Education Week’s Quality Counts report out
Education Week’s annual Quality
Counts report is out and the news isn’t great for Maine. Each year, the education
world’s paper of record catalogs a whole host of data on the nation’s schools
and ranks states on everything from standards and assessment to teacher quality
to dropout rates.
finance section of the report reveals that Maine is among the highest
spending states in the nation. The paper calculated Maine’s 2007 per-pupil
spending, adjusted for “regional cost differences” to be $13,646
per-pupil, the fourth highest in the nation behind Wyoming, New Jersey and
Vermont. The percent of “total taxable resources spent on education”
was 4.8 percent, good enough for third highest in the nation. Spending on
schools, despite what one hears, is not an issue.
Despite this high spending, Maine is in the middle of the pack on the “chance for
success” measures, despite the fact that 97.7 percent its children
have parents who are fluent English speakers, the fifth highest rate in the
A fascinating fact from this section of the report? The percent of adults in
Maine ages 25-64 who are working full time and year-round is only 68.9 percent,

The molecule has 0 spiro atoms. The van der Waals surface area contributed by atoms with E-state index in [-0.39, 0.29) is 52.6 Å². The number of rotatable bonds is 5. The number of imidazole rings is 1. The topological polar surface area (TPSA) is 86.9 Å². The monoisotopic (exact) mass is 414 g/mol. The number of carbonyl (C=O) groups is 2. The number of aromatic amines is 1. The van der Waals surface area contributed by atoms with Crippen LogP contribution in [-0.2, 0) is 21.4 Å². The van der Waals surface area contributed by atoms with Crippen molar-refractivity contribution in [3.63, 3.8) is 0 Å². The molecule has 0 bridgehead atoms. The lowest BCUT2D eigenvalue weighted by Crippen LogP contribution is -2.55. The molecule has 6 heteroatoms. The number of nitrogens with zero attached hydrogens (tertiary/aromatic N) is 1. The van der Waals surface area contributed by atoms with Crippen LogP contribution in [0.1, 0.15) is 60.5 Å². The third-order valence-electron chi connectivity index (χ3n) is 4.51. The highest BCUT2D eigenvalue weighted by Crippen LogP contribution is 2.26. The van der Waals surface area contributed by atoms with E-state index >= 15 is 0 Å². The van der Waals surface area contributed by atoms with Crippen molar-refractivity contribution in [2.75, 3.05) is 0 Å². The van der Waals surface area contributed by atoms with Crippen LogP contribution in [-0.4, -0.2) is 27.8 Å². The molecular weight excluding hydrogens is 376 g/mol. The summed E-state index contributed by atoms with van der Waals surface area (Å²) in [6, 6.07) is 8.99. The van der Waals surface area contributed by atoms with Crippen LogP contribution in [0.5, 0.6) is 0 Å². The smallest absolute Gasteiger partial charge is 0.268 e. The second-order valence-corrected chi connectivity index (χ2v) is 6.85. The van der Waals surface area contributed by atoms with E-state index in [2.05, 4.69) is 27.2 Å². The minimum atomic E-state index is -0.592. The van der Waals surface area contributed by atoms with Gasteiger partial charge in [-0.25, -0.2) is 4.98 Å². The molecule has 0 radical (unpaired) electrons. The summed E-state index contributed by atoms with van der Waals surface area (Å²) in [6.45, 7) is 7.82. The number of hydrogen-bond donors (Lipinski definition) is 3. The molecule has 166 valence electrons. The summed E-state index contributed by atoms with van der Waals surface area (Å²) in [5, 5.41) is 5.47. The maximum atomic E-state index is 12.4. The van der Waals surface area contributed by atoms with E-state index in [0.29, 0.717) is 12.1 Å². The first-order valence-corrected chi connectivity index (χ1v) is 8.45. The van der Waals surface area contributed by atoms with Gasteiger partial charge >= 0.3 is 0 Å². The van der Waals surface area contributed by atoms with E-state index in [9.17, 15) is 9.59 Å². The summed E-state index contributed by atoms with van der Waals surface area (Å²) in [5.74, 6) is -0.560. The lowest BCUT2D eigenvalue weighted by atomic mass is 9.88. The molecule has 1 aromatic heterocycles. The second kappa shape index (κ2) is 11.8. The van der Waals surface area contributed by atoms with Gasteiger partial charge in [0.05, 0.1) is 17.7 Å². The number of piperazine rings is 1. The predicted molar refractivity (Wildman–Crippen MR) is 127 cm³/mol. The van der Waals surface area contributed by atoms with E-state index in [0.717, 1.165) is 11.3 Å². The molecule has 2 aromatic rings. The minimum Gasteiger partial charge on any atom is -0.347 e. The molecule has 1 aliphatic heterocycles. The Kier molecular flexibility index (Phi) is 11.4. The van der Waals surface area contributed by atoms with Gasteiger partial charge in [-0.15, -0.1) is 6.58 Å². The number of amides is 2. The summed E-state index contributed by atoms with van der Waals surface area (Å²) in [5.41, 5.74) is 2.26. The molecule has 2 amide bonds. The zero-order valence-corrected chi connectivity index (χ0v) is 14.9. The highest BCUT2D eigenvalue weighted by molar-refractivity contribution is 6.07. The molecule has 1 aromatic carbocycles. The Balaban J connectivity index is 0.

well below the national average of 73 percent. Only three other states have a
rate that is lower. What on earth are Maine’s adults who are not yet of
retirement age doing all day?
Maine’s ranking on the “teaching
profession” indicators was 31st in the nation. Maine’s requirements
for entry into the teaching profession are weak, according to Education Week,
and its evaluation and accountability provisions virtually nonexistent. Teacher
evaluation is not tied to student achievement in Maine and Maine’s data system,
as I reported in our new Racing to
Catch Up report out earlier this week, does not match student outcome
data to individual teachers, as is done in 20 other states.
A fascinating fact from this section of the report? The median student/teacher
ratio in primary grades in Maine is 8.8 to 1, by far the lowest in the nation.
The number two state, Vermont, has a student/teacher ratio of 11 to 1. The
national average is 15 to 1. And our schools don’t think they can find
any way to cut their budgets??
As I reported in the Racing to
Catch Up report, Maine is seen as doing very poorly on standards and
assessment. Education Week ranks the state third from the bottom in the standards,
assessment and accountability section of the report, giving the state poor
marks for its lack of real accountability measures, its poor reporting of
school performance, and the absence of any kind of sanctions for low-performing
So, what have we learned here? We have learned that we spend more on our
schools than almost any other state, we ask our teachers to teach fewer kids
than any other state, yet our academic performance is average at best and that
is before one accounts for state’s unique student demographics. Perhaps
all of this comes from having virtually no accountability for teachers, school
administrators and school boards. We spend a fortune, get mediocrity in return,
and do nothing about it.